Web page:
All Lewis entries for Ballyculter



Ballyculter

More information on Lewis' Topographical Dictionary of Ireland (1837)



Accompanying Lewis map for Down


BALLYCULTER

BALLYCULTER, a parish, in the barony of LECALE, county of DOWN, and province of ULSTER; containing, with the post-town of Strangford, 2221 inhabitants. It is situated on Lough Strangford, and comprises, according to the Ordnance survey, (including islands and detached portions) 5177? statute acres, of which 1753 are applotted under the tithe act; about four-fifths are arable and pasture, and the remainder, excepting about 70 acres of woodland and 40 of water, is wasteland and bog. The soil is very fertile, and the land is in a state of excellent cultivation; a considerable quantity of corn is sent to Liverpool and Glasgow. At Tallyratty are some lead mines, which were worked in 1827, and found very productive; the ore is considered to be of superior quality, but they are not now worked. Castle Ward, the splendid seat of Lord Bangor; Strangford House, the residence of the lion. Harriet Ward; and Strangford Lodge, that of J. Blackwood, Esq., are situated in the parish. The village is neatly built, and is one of the most pleasant in the county. A manor court is held at Strangford every three weeks by the seneschal of the lord of the manor, in whom are vested very extensive privileges; its jurisdiction extends over the parish and the river of Strangford. The living is a rectory, in the diocese of Down, and was formerly annexed to the deanery of Down, from which it was separated in 1834, and made a distinct rectory, in the patronage of the Crown; the tithes amount to #387. 15. 7. The church, a spacious and handsome structure, was erected in 1723, and a tower and spire were added to it in 1770: the Ecclesiastical Commissioners have lately granted #295 for its repair. There is a chapel at Strangford, the private property of Lord De Roos, of which the rector is chaplain. The glebe-house was built by aid of a gift of #450 and a loan of #50 from the late Board of First Fruits, in 1817 : there is a glebe at Strangford, comprising 6a. 2r. 37p. Lord Bangor is about to build a glebe-house in or near the village for the residence of the rector. In the R. C. divisions the parish forms part of the union or district of Ballee; there arc two chapels, one at Strangford and the other at Cargagh; and there are two places of worship for Wesleyan Methodists. In the village is a handsome school-house, with residences for a master and mistress, built in 1824, .and supported by an annual donation of #50 from Lord Bangor, and a small donation from the rector. An infants' school is supported entirely by the Hon. Harriet Ward. These schools afford instruction to about 94 boys and 84 girls; and there are also two pay schools, in which are about 82 boys and 48 girls, and four Sunday schools. Near the church are four handsome alms-houses, built in 1832 at the expense of Lady Sophia Ward, who endowed them with #40 per annum, payable out of the estate of Lord Bangor for ever; the management is vested in three trustees, of whom the rector for the time being is one. Within the parish are three castles erected by De Courcy and his followers after the conquest of Ulster; one is situated close to the quay at Strangford, one on the creek below Castle Ward, and the third is Audley Castle on a rock opposite to Portaferry.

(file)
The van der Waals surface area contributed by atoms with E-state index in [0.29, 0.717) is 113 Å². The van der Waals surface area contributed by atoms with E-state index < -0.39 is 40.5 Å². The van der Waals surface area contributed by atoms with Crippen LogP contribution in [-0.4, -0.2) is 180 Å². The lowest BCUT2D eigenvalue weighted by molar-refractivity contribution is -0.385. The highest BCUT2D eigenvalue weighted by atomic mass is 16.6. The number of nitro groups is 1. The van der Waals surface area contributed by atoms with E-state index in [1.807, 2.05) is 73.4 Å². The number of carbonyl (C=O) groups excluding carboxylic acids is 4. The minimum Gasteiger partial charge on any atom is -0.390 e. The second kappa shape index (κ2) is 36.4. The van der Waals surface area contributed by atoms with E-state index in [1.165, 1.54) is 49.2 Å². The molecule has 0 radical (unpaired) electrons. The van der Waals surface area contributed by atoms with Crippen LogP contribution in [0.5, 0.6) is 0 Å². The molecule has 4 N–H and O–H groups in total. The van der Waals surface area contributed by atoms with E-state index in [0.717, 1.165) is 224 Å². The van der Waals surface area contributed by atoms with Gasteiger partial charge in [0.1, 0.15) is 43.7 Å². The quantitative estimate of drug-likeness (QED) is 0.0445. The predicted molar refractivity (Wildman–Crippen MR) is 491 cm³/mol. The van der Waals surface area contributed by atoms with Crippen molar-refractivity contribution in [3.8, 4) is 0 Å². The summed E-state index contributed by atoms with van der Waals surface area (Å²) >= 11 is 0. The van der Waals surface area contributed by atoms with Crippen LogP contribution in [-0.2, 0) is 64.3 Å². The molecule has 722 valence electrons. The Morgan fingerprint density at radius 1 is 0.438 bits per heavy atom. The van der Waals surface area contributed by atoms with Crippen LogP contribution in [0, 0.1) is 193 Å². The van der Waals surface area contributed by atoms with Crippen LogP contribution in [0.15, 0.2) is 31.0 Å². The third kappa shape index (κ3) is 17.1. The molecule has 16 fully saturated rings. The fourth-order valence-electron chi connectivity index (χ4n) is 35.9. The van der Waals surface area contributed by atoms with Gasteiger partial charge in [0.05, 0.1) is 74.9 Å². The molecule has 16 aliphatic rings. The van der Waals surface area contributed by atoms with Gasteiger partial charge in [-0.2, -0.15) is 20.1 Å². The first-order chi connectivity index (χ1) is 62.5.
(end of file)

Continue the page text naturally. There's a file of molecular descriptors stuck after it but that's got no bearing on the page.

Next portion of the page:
STRANGFORD

STRANGFORD, a small sea-port and post-town, in the parish of BALLYCULTER, county of DOWN, and province of ULSTER, 6 miles (N. E.) from Dowinpatrick, and 79? (N. N. E.) from Dublin ; containing 583 inhabitants. In the year 1400, the constable of Dublin city, with divers others, fought a great sea battle at Strangford against the Scotch, in which many of the English were slain. It is situated on the western side of the channel which forms the entrance of the lough to which the town gives name; it is a very small place, having only 119 houses, among which are a chapel of ease to the parish church of Ballyculter, a R. C. chapel, and a Wesleyan Methodist meeting-house : here is also a small quay for the convenience of the fishing boats, and of the passengers crossing the strait to Portaferry. It is a constabulary police station : fairs are held on Aug. 12th and Nov. 8th. The trade is chiefly in coal and timber. A school, in which are about 200 children, is supported by the Hon. W. Fitzgerald De Roos and the Rev. Charles Wolseley. Near this place are the remains of two castles called Welsh's and Audeley's ; the former has been converted into the handsome dwelling-house of R. F. Anderson, Esq. ; the latter, still in ruins, is on a hill which commands a view of the lough as far as Newtown, and is supposed to have been erected by one of the Audeleys, who settled in this county under John De Courcy. The lough of Strangford was formerly called Lough Coyne : it extends from Killard Point to Newtown, a distance of about 17 miles, from north to south ; in some parts it is five and in others three miles in breadth, and at its entrance not quite one. It contains a vast number of islands and rocks. Six of the islands are inhabited ; namely, Castle island, in the parish of Saul, containing 118 acres of' land under cultivation, and on which are the ruins of a castle ; Rea island, in the parish of Tullynakill, containing 103 acres, occupied by a farmer ; Wood island, also in the parish of Tullynakill, containing 16 acres, and on which are large beds of shells, from 50 to 60 feet above the level of the sea, that are converted into excellent lime by burning ; Tagart island, in the parish of Killyleagh ; Islandbawn, in the parish of Killinchy, containing 30 acres of land ; and Maghea island,, in the parish of Tullynakill, containing 137 acres of land : it has a small quay, to which brigs can come up, and on it are the ruins of a castle, formerly the summer residence of the Knox family. Strangford Lough is a safe and deep harbour, admitting vessels of the largest draught, but, owing to the great rapidity of the tides and the rocks near its entrance, on which the sea breaks violently, it is not prudent for a strange vessel to attempt to enter. There are two passages to it, divided by a reef nearly in the centre of the channel, and half a mile long, called Rock Angus, corrupted into "the Rock and Goose," on which is a stone beacon, and at the south extremity a perch called the Garter, which is dry at half ebb ; south-westward from this perch, at a cable's length, are the Pots rocks. The passage on the south side of Rock Angus has 2? fathoms of water, and is navigable only for small vessels. The tide runs in and out of the lough with such velocity as on some occasions to carry vessels against the wind. Strangford gives the title of Viscount to the family of Smythe.